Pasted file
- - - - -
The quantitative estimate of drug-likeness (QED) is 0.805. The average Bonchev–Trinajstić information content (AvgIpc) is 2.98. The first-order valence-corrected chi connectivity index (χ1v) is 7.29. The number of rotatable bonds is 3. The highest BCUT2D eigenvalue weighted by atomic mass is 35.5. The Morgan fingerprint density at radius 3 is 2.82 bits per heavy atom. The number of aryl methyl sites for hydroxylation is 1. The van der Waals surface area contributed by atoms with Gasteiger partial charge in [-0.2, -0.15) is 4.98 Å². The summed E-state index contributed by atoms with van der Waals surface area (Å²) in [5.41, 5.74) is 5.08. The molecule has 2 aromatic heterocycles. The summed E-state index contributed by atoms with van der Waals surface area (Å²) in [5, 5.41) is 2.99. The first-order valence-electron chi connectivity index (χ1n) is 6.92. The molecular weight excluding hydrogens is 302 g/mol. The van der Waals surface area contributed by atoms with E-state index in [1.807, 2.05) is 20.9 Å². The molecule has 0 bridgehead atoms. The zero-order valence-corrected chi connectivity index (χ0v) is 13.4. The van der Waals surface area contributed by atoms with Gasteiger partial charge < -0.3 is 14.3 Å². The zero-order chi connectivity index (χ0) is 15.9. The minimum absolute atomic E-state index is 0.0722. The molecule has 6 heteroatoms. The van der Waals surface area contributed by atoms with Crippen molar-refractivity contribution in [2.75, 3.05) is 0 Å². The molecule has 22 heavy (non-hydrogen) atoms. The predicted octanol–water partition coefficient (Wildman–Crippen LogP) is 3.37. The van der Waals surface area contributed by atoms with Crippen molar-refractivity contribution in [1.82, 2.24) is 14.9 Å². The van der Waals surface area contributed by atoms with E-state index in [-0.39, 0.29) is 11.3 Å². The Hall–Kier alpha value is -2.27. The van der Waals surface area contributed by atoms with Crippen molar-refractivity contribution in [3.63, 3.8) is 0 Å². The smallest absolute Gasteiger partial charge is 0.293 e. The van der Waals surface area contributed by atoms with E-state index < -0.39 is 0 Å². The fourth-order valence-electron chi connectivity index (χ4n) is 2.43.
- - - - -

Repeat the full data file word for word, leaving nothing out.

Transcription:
The quantitative estimate of drug-likeness (QED) is 0.805. The average Bonchev–Trinajstić information content (AvgIpc) is 2.98. The first-order valence-corrected chi connectivity index (χ1v) is 7.29. The number of rotatable bonds is 3. The highest BCUT2D eigenvalue weighted by atomic mass is 35.5. The Morgan fingerprint density at radius 3 is 2.82 bits per heavy atom. The number of aryl methyl sites for hydroxylation is 1. The van der Waals surface area contributed by atoms with Gasteiger partial charge in [-0.2, -0.15) is 4.98 Å². The summed E-state index contributed by atoms with van der Waals surface area (Å²) in [5.41, 5.74) is 5.08. The molecule has 2 aromatic heterocycles. The summed E-state index contributed by atoms with van der Waals surface area (Å²) in [5, 5.41) is 2.99. The first-order valence-electron chi connectivity index (χ1n) is 6.92. The molecular weight excluding hydrogens is 302 g/mol. The van der Waals surface area contributed by atoms with E-state index in [1.807, 2.05) is 20.9 Å². The molecule has 0 bridgehead atoms. The zero-order valence-corrected chi connectivity index (χ0v) is 13.4. The van der Waals surface area contributed by atoms with Gasteiger partial charge < -0.3 is 14.3 Å². The zero-order chi connectivity index (χ0) is 15.9. The minimum absolute atomic E-state index is 0.0722. The molecule has 6 heteroatoms. The van der Waals surface area contributed by atoms with Crippen molar-refractivity contribution in [2.75, 3.05) is 0 Å². The molecule has 22 heavy (non-hydrogen) atoms. The predicted octanol–water partition coefficient (Wildman–Crippen LogP) is 3.37. The van der Waals surface area contributed by atoms with Crippen molar-refractivity contribution in [1.82, 2.24) is 14.9 Å². The van der Waals surface area contributed by atoms with E-state index in [-0.39, 0.29) is 11.3 Å². The Hall–Kier alpha value is -2.27. The van der Waals surface area contributed by atoms with Crippen molar-refractivity contribution in [3.63, 3.8) is 0 Å². The smallest absolute Gasteiger partial charge is 0.293 e. The van der Waals surface area contributed by atoms with E-state index < -0.39 is 0 Å². The fourth-order valence-electron chi connectivity index (χ4n) is 2.43.